Since 1963 a mural that contains a very brief school prayer has been hanging in the gymnasium of Rhode Island’s Cranston High School.
Prior to the Supreme Court ruling in 1962 that banned official school prayer, students recited it each day. The next year’s graduating class presented the mural as a gift to the school, and there it has hung for nearly 50 years.
That is until a student complained about it and suggested its presence was unconstitutional. A federal district court agreed and ordered it to be removed.
Here is the prayer:
Our Heavenly Father,
Grant us each day the desire to do our best,
To grow mentally and morally as well as physically,
To be kind and helpful to our classmates and teachers,
To be honest with ourselves as well as with others,
Help us to be good sports and smile when we lose as well as when we win,
Teach us the value of true friendship,
Help us always to conduct ourselves so as to bring credit to Cranston High School.
Even the most devout secularist wouldn’t disagree with the value of the prayer’s sentiments, would they?
It’s always been curious to me why something like this is considered unconstitutional yet each session of Congress is opened with prayer. As an example, here’s the opening prayer that was offered just a few days ago, on January 27th , by the Reverend Dr. Alan Keiran, right in the well of the United States Senate:
Lord, we honor You today in prayer and thanksgiving. We pray for the Members of this House, their families and staffs. Grant them peace that passes all understanding and amazing grace to sustain them when days are long and rest is short.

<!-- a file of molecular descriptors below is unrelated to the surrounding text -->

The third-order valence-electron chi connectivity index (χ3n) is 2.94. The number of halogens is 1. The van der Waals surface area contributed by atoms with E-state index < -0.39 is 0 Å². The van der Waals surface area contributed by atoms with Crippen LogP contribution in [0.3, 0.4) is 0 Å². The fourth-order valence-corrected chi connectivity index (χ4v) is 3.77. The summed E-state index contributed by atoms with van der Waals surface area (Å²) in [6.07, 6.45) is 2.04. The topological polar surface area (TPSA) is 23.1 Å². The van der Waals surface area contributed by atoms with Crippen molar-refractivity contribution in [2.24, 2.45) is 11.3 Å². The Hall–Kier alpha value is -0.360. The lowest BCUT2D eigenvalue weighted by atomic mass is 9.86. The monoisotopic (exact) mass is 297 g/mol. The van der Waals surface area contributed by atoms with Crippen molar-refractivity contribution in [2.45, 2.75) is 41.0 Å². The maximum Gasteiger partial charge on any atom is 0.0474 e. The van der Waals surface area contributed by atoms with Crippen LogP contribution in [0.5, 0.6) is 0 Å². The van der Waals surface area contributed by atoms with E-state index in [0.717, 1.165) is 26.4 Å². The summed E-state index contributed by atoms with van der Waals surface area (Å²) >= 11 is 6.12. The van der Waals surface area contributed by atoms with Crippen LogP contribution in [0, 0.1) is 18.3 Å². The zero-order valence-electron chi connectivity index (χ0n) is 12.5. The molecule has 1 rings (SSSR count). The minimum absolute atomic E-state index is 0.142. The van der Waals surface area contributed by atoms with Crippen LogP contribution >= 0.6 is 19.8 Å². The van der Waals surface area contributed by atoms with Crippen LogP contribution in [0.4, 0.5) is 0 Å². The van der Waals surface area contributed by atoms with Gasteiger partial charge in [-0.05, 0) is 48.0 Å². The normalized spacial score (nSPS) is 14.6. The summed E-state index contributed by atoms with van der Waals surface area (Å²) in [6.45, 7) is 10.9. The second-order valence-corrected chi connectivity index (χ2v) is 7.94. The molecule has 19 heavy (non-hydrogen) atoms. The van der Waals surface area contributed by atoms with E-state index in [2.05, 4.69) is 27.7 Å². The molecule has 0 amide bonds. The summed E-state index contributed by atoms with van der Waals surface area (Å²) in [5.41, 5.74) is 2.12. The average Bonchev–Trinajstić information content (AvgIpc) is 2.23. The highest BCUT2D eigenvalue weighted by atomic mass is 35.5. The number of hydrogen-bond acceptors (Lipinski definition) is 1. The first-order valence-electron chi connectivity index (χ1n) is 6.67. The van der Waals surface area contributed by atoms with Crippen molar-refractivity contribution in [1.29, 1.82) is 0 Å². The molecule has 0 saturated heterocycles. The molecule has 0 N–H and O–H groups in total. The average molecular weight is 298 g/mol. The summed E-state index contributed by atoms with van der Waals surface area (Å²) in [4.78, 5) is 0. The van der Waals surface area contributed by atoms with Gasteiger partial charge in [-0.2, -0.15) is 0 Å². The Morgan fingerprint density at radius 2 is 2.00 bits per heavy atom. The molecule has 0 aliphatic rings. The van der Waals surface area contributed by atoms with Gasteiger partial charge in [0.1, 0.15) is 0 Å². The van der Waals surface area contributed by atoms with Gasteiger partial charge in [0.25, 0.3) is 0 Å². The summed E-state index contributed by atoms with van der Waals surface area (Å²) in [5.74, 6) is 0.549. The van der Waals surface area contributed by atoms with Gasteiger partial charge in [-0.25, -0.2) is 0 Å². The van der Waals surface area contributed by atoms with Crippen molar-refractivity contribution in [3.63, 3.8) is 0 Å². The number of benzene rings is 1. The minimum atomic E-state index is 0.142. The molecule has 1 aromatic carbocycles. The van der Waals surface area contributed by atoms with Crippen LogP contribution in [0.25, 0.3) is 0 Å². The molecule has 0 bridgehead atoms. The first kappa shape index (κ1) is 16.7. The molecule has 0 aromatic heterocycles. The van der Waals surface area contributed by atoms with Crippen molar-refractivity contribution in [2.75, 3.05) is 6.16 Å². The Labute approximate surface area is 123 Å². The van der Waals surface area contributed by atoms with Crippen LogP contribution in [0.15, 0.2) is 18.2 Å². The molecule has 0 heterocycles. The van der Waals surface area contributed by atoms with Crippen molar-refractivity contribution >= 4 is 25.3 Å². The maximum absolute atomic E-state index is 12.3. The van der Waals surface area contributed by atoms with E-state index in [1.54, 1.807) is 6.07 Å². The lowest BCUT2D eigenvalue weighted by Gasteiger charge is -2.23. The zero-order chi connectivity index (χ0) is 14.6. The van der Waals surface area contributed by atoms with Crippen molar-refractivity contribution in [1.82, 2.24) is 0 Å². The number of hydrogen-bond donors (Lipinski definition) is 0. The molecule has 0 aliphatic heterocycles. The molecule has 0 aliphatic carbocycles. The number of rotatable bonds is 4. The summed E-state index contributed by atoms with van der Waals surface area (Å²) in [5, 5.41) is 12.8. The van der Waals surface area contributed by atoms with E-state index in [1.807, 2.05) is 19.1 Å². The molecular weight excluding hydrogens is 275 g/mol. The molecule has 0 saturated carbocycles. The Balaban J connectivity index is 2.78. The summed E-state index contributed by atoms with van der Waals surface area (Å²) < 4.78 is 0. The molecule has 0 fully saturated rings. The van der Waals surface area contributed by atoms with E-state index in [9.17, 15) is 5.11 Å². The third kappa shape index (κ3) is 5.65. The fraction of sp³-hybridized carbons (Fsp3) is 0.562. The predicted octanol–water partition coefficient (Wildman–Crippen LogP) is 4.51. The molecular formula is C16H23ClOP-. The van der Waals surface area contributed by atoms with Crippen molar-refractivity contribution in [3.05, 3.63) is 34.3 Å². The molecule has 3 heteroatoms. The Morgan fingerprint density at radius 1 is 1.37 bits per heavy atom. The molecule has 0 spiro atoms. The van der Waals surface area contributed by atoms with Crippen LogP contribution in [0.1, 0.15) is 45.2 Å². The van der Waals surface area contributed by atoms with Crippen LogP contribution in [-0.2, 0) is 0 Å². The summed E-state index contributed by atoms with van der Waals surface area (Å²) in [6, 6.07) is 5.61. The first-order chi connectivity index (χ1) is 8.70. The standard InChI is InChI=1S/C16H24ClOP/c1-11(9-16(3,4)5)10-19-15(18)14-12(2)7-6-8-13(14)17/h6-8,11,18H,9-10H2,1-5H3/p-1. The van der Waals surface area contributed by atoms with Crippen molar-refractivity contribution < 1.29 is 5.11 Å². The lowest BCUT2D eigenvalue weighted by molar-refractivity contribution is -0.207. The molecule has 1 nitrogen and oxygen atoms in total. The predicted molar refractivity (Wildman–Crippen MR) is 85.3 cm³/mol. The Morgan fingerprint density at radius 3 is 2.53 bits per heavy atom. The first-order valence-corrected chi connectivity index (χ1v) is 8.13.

Father, You are our refuge and fortress. You provide everything we need for life and godliness. You hear our ardent intercession, and smile when we raise our voices in praise and worship. We thank You for Your presence, love and grace.
It is in Your mighty Name I pray. Amen.
What a wonderful, appropriate and heartfelt petition to the Lord. Thank you, Dr. Keiran. That a double standard exists is a given, and an unfortunate one at that.
But what is a parent to do?
In short, don’t give up!
The primacy of the First Amendment should ensure that a “heckler’s veto” cannot be used as a means to cleanse a public school from any reference to religion. In this instance, the mural was a piece of school history. Why should it be removed now? It’s been left undisturbed for nearly a half century. From my perspective, for a court to uphold its removal is an abuse of power and a most unfortunate turn of events.